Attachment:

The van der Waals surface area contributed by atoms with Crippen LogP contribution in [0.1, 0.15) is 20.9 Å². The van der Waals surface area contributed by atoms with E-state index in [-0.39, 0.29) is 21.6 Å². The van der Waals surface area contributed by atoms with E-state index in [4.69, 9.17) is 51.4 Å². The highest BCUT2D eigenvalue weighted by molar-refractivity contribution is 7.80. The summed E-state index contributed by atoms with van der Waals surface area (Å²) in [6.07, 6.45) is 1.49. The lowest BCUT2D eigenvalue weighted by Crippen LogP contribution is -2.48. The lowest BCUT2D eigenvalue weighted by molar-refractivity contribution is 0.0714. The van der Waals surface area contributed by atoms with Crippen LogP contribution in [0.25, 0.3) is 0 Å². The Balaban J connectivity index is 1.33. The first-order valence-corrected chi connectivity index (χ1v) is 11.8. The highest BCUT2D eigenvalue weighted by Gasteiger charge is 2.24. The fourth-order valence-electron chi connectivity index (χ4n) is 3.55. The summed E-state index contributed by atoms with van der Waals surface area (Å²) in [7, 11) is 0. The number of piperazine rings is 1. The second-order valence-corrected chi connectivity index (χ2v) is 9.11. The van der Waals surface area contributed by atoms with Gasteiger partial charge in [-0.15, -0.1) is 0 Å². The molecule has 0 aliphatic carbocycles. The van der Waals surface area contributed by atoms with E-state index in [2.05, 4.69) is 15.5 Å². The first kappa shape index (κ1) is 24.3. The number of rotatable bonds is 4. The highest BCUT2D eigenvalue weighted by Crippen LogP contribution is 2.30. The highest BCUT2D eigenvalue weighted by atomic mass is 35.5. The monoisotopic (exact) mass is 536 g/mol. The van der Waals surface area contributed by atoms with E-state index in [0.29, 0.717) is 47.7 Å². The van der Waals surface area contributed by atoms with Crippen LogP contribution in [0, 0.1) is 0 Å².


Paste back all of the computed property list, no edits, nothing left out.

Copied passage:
The van der Waals surface area contributed by atoms with Crippen LogP contribution in [0.1, 0.15) is 20.9 Å². The van der Waals surface area contributed by atoms with E-state index in [-0.39, 0.29) is 21.6 Å². The van der Waals surface area contributed by atoms with E-state index in [4.69, 9.17) is 51.4 Å². The highest BCUT2D eigenvalue weighted by molar-refractivity contribution is 7.80. The summed E-state index contributed by atoms with van der Waals surface area (Å²) in [6.07, 6.45) is 1.49. The lowest BCUT2D eigenvalue weighted by Crippen LogP contribution is -2.48. The lowest BCUT2D eigenvalue weighted by molar-refractivity contribution is 0.0714. The van der Waals surface area contributed by atoms with Crippen LogP contribution in [0.25, 0.3) is 0 Å². The Balaban J connectivity index is 1.33. The first-order valence-corrected chi connectivity index (χ1v) is 11.8. The highest BCUT2D eigenvalue weighted by Gasteiger charge is 2.24. The fourth-order valence-electron chi connectivity index (χ4n) is 3.55. The summed E-state index contributed by atoms with van der Waals surface area (Å²) in [7, 11) is 0. The number of piperazine rings is 1. The second-order valence-corrected chi connectivity index (χ2v) is 9.11. The van der Waals surface area contributed by atoms with Gasteiger partial charge in [-0.15, -0.1) is 0 Å². The molecule has 0 aliphatic carbocycles. The van der Waals surface area contributed by atoms with E-state index in [2.05, 4.69) is 15.5 Å². The first kappa shape index (κ1) is 24.3. The number of rotatable bonds is 4. The highest BCUT2D eigenvalue weighted by Crippen LogP contribution is 2.30. The highest BCUT2D eigenvalue weighted by atomic mass is 35.5. The monoisotopic (exact) mass is 536 g/mol. The van der Waals surface area contributed by atoms with E-state index in [0.29, 0.717) is 47.7 Å². The van der Waals surface area contributed by atoms with Crippen LogP contribution in [0, 0.1) is 0 Å².